Russia risks being an eternal "I would like but I can't", a regional superpower crushed between China and the West, whose incursions to reaffirm its presumed influence on neighboring and distant countries resemble those of an elephant in a crystal shop
A week-long vote. It is the referendum on the amendments to the Constitution that Putin offered to the Russians during this strange early summer in Moscow. Officially, to avoid queues at the time of the coronavirus , you can vote from home, electronically, by depositing the ballots in containers specifically used for use in districts across the country. The result is uncontrollable, despite international observers on a field trip. The outcome is already written, the only unknown is the level of participation, which will give the measure of the degree of popular disaffection towards the father-master of all the Russias. The amendments can only be accepted or rejected en bloc, without any subtleties whatsoever: if you are in favor of extending the presidential mandates you must also be against same-sex marriage. There is an entirely Putinian logic, at the bottom of all this staging. The referendum is in fact a plebiscite on the figure of the leader , on his aspiration to perpetuate himself at the top of the Federation until (potentially) until 2036. When in January Putin announced the constitutional reform, the cremlinologists strove to see a sincere attempt to guarantee a system of weights and counterweights that would consolidate the long and uncertain Russian transition to democracy: more powers in Parliament, assembly control of the prime minister, a more secluded presidency, clear rules on the succession of the head of state. But on March 10 the mask fell, thanks to an amendment proposed by the ex astronaut Valentina Tereshkova in agreement with the Kremlin: mandates canceled and possibility for the president to reapply for two other six-year terms. Even the most fundamentalist fans of the former KGB agent were left with a bad taste: was it possible that it was just that, that his ambition as a statesman was limited to his permanent position on Red Square?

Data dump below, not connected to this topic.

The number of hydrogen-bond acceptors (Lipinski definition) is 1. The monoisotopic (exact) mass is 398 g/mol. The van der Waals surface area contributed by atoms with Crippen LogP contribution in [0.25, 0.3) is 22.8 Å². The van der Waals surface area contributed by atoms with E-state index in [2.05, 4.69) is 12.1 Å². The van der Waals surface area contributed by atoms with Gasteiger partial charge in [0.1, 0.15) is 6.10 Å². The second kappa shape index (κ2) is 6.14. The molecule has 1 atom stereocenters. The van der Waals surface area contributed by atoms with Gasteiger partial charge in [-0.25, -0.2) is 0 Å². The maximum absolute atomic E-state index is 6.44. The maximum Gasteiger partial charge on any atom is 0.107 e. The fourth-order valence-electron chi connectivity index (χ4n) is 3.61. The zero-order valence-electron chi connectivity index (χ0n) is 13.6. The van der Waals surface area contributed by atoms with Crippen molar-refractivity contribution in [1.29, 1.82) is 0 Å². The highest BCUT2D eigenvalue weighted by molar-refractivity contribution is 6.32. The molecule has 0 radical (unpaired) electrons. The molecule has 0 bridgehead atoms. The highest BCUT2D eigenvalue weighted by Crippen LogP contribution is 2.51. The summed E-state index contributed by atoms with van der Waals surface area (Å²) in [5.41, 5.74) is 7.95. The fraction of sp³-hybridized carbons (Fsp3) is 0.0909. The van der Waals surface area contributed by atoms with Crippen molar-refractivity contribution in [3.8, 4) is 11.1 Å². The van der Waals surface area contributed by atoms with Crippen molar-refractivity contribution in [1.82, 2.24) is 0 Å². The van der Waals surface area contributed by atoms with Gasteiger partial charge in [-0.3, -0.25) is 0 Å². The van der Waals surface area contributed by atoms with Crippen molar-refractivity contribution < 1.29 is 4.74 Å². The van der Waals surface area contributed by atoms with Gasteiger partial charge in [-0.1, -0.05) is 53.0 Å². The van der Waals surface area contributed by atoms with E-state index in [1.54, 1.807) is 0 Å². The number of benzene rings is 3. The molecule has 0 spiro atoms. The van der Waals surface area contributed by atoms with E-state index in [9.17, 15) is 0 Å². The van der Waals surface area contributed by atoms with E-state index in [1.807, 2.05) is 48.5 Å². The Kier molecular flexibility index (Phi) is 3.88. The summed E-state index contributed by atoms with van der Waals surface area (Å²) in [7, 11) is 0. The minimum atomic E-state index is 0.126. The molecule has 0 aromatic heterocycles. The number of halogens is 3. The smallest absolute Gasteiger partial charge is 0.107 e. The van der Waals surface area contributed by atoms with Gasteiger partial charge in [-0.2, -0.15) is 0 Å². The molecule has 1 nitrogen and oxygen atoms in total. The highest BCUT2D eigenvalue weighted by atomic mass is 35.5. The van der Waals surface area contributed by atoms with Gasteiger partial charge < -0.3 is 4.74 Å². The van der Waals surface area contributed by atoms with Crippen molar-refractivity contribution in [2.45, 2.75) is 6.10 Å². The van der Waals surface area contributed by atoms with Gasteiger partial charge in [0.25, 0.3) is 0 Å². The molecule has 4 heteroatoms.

Despite the ostentatious security of a strong man, who finds a particularly devoted audience in large sectors of Western public opinion, Putin is at this moment the main brake on the affirmation of Russia as a responsible and credible power at an international level. The hiatus between a civil society that looks to the future and a power folded in on itself and unable to escape the grip of Chinese authoritarianism is becoming increasingly evident. Putin does not seem to realize that Russia will survive him and that history will continue without him. If in his vision the option of reconfirmation until 2036 serves to " give stability " to the nation, which otherwise would be immersed in a series of counterproductive struggles for power (evidently this is the idea that has made of democratic alternation ), in reality the mechanism that the plebiscite sets in motion is that of the personalization of state institutions. Not a rule of law based on shared norms and principles but a system based on the constant legitimacy of the authority that at that moment claims to embody its essence: a sort of permanent revolution without revolution, in which the figure of the leader is the center around to which everything else revolves, institutional powers, economic-industrial-military fabric, information and disinformation, government of the regions, public opinion. Putin thus demonstrates that he has no confidence in his closest collaborators or potential successors: he is the elite , he is the state. A short-sightedness fraught with consequences, because society is unlikely to follow it for a long time.